(gdb) session-ruby
(gdb) attach 28602
Attaching to program: /usr/bin/ruby, process 28602...

Now our gdb is attached to our ruby interpreter.

Lets see where we stopped:

(gdb) rb_backtrace
$3 = 34

Note: the output is displayed by default on the stdout/stderr of the attached process, so in our case my puppetmasterd. Going to the terminal where it runs (actually the screen):

...
        from /usr/lib/ruby/1.8/webrick/server.rb:91:in `select'
        from /usr/lib/ruby/1.8/webrick/server.rb:91:in `start'
        from /usr/lib/ruby/1.8/webrick/server.rb:23:in `start'
        from /usr/lib/ruby/1.8/webrick/server.rb:82:in `start'
        from /usr/lib/ruby/1.8/puppet.rb:293:in `start'
        from /usr/lib/ruby/1.8/puppet.rb:144:in `newthread'
        from /usr/lib/ruby/1.8/puppet.rb:143:in `initialize'
        from /usr/lib/ruby/1.8/puppet.rb:143:in `new'
        from /usr/lib/ruby/1.8/puppet.rb:143:in `newthread'
        from /usr/lib/ruby/1.8/puppet.rb:291:in `start'
        from /usr/lib/ruby/1.8/puppet.rb:290:in `each'
        from /usr/lib/ruby/1.8/puppet.rb:290:in `start'
        from /usr/sbin/puppetmasterd:285

It works! It is now easy to see what puppetd is doing:

  1. introspect your running and eating puppetd
  2. stop it (issue CTRL-C in gdb)
  3. rb_backtrace, copy the backtrace in a file
  4. issue ‘continue’ in gdb to let the process run again
  5. go to 2. several times

Examining the stack traces should give you hints (or us) to what your puppetd is doing at this moment.

Possible causes of puppetd CPU consumption

A potential bug

You might have encountered a bug. Please report it in Puppet redmine, and enclose all the useful information you gathered by following the two points above.

A recursive file resource with checksum on

That’s the usual suspect, and one I encountered myself.

Let’s say you have something like this in your manifest:

File { checksum => md5 }
...
file {  "/path/to/so/many/files":
    owner => myself, mode => 0644, recurse => true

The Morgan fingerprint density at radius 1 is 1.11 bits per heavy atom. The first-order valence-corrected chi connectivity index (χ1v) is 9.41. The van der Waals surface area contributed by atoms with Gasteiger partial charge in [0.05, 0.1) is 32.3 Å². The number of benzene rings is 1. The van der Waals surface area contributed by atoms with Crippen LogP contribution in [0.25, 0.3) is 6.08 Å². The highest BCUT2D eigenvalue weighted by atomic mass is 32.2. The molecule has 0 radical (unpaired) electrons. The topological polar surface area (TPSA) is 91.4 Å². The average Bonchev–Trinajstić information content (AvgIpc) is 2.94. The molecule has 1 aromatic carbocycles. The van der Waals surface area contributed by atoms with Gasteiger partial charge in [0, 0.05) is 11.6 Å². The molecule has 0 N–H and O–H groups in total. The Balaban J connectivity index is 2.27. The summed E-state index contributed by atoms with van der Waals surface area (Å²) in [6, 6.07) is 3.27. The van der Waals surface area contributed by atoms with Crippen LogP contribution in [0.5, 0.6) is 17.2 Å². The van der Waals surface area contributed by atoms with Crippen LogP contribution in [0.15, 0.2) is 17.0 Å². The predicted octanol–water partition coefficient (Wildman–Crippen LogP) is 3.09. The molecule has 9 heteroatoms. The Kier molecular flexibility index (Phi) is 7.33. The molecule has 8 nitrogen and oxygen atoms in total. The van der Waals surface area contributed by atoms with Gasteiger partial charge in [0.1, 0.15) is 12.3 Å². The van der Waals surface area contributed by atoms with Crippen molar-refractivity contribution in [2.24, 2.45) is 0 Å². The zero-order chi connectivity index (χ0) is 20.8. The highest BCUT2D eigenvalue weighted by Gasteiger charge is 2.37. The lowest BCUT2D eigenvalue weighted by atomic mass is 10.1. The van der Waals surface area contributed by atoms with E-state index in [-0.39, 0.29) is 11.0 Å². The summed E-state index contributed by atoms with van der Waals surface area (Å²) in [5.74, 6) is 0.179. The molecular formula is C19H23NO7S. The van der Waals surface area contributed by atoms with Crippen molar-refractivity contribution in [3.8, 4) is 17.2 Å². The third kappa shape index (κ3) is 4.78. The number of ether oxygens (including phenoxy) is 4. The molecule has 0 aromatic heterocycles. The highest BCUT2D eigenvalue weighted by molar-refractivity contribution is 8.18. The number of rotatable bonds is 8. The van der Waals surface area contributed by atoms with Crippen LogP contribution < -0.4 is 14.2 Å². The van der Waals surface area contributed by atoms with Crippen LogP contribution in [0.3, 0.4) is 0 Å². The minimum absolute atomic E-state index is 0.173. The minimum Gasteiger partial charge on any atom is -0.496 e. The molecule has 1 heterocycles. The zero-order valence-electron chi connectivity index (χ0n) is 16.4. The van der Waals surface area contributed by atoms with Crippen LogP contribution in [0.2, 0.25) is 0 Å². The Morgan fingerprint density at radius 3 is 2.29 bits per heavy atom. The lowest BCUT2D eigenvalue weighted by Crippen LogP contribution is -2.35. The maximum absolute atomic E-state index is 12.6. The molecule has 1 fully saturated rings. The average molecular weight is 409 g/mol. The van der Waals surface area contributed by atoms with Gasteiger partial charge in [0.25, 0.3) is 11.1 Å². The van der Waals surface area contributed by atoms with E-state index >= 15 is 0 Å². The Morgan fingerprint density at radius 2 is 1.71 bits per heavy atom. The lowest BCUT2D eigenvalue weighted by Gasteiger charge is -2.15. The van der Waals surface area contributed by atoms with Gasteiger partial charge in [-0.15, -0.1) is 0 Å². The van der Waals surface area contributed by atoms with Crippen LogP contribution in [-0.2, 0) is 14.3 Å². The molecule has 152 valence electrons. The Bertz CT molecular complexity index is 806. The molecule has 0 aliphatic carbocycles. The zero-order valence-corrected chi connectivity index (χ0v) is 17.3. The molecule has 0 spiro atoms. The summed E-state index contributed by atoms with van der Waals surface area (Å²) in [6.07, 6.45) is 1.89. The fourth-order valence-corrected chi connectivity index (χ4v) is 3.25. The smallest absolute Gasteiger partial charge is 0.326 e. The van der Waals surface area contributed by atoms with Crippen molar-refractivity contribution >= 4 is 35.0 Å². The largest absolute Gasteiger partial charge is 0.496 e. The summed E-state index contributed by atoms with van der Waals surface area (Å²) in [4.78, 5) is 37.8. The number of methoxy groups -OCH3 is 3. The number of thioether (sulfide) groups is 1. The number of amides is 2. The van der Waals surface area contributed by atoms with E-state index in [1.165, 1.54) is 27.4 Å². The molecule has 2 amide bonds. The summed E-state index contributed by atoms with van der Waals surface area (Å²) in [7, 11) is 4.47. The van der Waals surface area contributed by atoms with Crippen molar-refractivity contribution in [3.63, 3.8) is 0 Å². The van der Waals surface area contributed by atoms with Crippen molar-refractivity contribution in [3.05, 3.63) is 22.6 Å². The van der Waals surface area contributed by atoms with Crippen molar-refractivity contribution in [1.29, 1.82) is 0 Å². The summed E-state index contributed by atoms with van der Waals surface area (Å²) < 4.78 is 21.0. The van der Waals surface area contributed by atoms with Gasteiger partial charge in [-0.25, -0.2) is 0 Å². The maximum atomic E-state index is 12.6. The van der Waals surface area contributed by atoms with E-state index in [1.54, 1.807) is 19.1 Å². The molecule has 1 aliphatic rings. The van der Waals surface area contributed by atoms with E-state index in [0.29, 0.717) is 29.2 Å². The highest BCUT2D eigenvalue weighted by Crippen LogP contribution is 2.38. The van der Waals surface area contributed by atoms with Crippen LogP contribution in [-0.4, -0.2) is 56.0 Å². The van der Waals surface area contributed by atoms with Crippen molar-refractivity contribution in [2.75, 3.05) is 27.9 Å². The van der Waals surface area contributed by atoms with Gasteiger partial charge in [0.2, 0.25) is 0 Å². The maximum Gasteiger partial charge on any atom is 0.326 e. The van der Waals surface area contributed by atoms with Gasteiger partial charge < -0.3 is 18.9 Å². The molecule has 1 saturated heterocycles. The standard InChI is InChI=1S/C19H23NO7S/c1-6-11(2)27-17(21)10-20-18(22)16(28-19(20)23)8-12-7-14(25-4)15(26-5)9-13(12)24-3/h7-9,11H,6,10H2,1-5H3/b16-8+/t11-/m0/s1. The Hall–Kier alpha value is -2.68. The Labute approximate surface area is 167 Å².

}

What does that mean?

You’re telling puppet that every file resource should compute checksum, and you have a recursive file operation managing owner and mode. What puppetd will do is to traverse the whole ‘/path/to/so/many/files’ and happily manage them changing owner and mode when needed.

What you might have forgotten, is that you requested checksum to be MD5, so puppetd instead of only doing a bunch of stat(3) on your files will also compute MD5 sums of their content. If you have tons of files in this hierarchy this can take quite some time. Since checksums are cached, it can also take quite some memory.

How to solve this issue:

File { checksum => md5 }
...
file {  
  "/path/to/so/many/files":
      owner => myself, mode => 0644, recurse => true, checksum => undef
}

Sometimes, it isn’t possible to solve this issue, if your file {} resource is a retrieve file (ie there is a source parameter), because you need to have checksum to manage the files. In this case, just byte the bullet, change the checksum to mtime, limit recursion or wait for my fix of Puppet bug #1469.

Simply no reason

Actually it is in your interest that puppetd is taking 100% of CPU while applying the configuration the puppetmaster has given. That just means it’ll do its job faster than if it was consuming 10% of CPU :-)

I mean, puppetd has a fixed amount of things to perform, some are CPU bound, some are I/O bound (actually most are I/O bound), so it is perfectly normal that it takes wall clock time and consume resources to play your manifests.

What is not normal is consuming CPU or memory between configuration run. But you already know how to diagnose such issues if you read the start of this post :-)

Conclusion

Not all resource consumption are bad. We’re all dreaming of a faster puppetd.

And at this subject, I think it should be possible (provided ruby supports native thread (maybe a task for JRuby)) to apply the catalog in a multi-threaded way. I never really thought about this (I mean technically), but I don’t see why it couldn’t be possible. That would allow puppetd to do several I/O bound operations in parallel (like installing packages and managing files at the same time).